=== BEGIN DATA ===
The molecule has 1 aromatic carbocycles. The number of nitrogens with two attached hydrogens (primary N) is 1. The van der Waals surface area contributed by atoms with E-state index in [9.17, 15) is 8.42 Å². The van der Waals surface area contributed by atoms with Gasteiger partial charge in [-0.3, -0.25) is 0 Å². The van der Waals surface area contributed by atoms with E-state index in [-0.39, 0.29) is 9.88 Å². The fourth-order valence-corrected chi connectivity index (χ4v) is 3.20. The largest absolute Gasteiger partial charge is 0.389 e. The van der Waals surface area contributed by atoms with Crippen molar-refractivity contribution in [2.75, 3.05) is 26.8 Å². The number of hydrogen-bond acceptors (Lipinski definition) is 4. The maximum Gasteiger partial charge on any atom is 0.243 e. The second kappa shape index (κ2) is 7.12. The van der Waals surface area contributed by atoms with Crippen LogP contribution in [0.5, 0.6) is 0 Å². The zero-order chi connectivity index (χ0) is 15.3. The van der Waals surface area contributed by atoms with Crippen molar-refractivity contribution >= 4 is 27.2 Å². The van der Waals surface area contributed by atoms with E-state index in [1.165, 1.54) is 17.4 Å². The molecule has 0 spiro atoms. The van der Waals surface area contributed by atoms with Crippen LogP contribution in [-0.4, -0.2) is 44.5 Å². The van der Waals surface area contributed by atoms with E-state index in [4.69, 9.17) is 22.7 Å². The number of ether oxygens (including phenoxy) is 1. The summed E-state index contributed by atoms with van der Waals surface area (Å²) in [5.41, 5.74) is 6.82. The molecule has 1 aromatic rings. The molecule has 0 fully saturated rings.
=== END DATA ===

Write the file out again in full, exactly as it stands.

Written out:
The molecule has 1 aromatic carbocycles. The number of nitrogens with two attached hydrogens (primary N) is 1. The van der Waals surface area contributed by atoms with E-state index in [9.17, 15) is 8.42 Å². The van der Waals surface area contributed by atoms with Gasteiger partial charge in [-0.3, -0.25) is 0 Å². The van der Waals surface area contributed by atoms with E-state index in [-0.39, 0.29) is 9.88 Å². The fourth-order valence-corrected chi connectivity index (χ4v) is 3.20. The largest absolute Gasteiger partial charge is 0.389 e. The van der Waals surface area contributed by atoms with Crippen molar-refractivity contribution in [2.75, 3.05) is 26.8 Å². The number of hydrogen-bond acceptors (Lipinski definition) is 4. The maximum Gasteiger partial charge on any atom is 0.243 e. The second kappa shape index (κ2) is 7.12. The van der Waals surface area contributed by atoms with Crippen LogP contribution in [0.5, 0.6) is 0 Å². The zero-order chi connectivity index (χ0) is 15.3. The van der Waals surface area contributed by atoms with Crippen molar-refractivity contribution >= 4 is 27.2 Å². The van der Waals surface area contributed by atoms with E-state index in [1.165, 1.54) is 17.4 Å². The molecule has 0 spiro atoms. The van der Waals surface area contributed by atoms with Crippen LogP contribution in [-0.4, -0.2) is 44.5 Å². The van der Waals surface area contributed by atoms with E-state index in [4.69, 9.17) is 22.7 Å². The number of ether oxygens (including phenoxy) is 1. The summed E-state index contributed by atoms with van der Waals surface area (Å²) in [5.41, 5.74) is 6.82. The molecule has 1 aromatic rings. The molecule has 0 fully saturated rings.